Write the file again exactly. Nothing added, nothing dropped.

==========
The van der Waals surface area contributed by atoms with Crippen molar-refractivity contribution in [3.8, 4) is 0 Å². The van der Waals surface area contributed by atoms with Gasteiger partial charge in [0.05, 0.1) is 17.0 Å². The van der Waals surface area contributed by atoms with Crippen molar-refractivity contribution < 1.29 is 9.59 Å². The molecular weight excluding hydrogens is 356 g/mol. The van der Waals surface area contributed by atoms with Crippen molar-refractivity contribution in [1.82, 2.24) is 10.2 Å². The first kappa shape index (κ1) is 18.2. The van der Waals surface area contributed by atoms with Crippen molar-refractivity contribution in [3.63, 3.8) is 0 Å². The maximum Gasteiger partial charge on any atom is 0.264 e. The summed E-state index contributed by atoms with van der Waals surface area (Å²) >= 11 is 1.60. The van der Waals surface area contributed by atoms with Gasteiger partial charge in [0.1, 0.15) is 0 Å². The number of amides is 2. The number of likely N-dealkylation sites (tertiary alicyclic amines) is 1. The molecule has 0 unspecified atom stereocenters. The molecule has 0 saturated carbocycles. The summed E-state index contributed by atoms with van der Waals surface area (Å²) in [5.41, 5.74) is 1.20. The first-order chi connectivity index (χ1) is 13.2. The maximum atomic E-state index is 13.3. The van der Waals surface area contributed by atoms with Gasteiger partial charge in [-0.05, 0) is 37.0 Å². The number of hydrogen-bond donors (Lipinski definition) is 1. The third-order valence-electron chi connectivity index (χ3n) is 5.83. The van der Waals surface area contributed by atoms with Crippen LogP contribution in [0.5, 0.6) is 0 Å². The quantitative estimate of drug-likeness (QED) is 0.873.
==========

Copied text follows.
The van der Waals surface area contributed by atoms with Crippen molar-refractivity contribution in [3.8, 4) is 0 Å². The van der Waals surface area contributed by atoms with Gasteiger partial charge in [0.05, 0.1) is 17.0 Å². The van der Waals surface area contributed by atoms with Crippen molar-refractivity contribution < 1.29 is 9.59 Å². The molecular weight excluding hydrogens is 356 g/mol. The van der Waals surface area contributed by atoms with Crippen molar-refractivity contribution in [1.82, 2.24) is 10.2 Å². The first kappa shape index (κ1) is 18.2. The van der Waals surface area contributed by atoms with Crippen molar-refractivity contribution in [3.63, 3.8) is 0 Å². The maximum Gasteiger partial charge on any atom is 0.264 e. The summed E-state index contributed by atoms with van der Waals surface area (Å²) >= 11 is 1.60. The van der Waals surface area contributed by atoms with Gasteiger partial charge in [0.1, 0.15) is 0 Å². The number of amides is 2. The number of likely N-dealkylation sites (tertiary alicyclic amines) is 1. The molecule has 0 unspecified atom stereocenters. The molecule has 0 saturated carbocycles. The summed E-state index contributed by atoms with van der Waals surface area (Å²) in [5.41, 5.74) is 1.20. The first-order chi connectivity index (χ1) is 13.2. The maximum atomic E-state index is 13.3. The van der Waals surface area contributed by atoms with Gasteiger partial charge in [-0.05, 0) is 37.0 Å². The number of hydrogen-bond donors (Lipinski definition) is 1. The third-order valence-electron chi connectivity index (χ3n) is 5.83. The van der Waals surface area contributed by atoms with Crippen LogP contribution in [0.5, 0.6) is 0 Å². The quantitative estimate of drug-likeness (QED) is 0.873.